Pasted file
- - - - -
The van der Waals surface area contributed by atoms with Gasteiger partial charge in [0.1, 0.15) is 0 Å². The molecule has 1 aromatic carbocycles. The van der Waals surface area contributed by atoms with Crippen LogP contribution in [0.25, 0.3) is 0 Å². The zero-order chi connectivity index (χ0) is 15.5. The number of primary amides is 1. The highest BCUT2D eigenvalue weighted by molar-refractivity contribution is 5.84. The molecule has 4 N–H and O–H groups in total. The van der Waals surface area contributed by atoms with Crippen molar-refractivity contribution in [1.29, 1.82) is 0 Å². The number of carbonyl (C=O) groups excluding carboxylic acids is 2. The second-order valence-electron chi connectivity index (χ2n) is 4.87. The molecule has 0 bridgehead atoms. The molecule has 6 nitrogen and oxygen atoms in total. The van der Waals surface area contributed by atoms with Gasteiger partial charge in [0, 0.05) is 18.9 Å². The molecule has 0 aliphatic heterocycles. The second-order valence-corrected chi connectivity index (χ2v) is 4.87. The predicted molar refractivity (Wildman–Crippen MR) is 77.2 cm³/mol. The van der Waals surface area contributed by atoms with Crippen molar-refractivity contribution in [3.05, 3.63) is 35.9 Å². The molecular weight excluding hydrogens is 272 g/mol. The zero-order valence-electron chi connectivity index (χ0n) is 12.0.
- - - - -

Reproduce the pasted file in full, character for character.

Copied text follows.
The van der Waals surface area contributed by atoms with Gasteiger partial charge in [0.1, 0.15) is 0 Å². The molecule has 1 aromatic carbocycles. The van der Waals surface area contributed by atoms with Crippen LogP contribution in [0.25, 0.3) is 0 Å². The zero-order chi connectivity index (χ0) is 15.5. The number of primary amides is 1. The highest BCUT2D eigenvalue weighted by molar-refractivity contribution is 5.84. The molecule has 4 N–H and O–H groups in total. The van der Waals surface area contributed by atoms with Crippen molar-refractivity contribution in [1.29, 1.82) is 0 Å². The number of carbonyl (C=O) groups excluding carboxylic acids is 2. The second-order valence-electron chi connectivity index (χ2n) is 4.87. The molecule has 0 bridgehead atoms. The molecule has 6 nitrogen and oxygen atoms in total. The van der Waals surface area contributed by atoms with Gasteiger partial charge in [0, 0.05) is 18.9 Å². The molecule has 0 aliphatic heterocycles. The second-order valence-corrected chi connectivity index (χ2v) is 4.87. The predicted molar refractivity (Wildman–Crippen MR) is 77.2 cm³/mol. The van der Waals surface area contributed by atoms with Crippen molar-refractivity contribution in [3.05, 3.63) is 35.9 Å². The molecular weight excluding hydrogens is 272 g/mol. The zero-order valence-electron chi connectivity index (χ0n) is 12.0.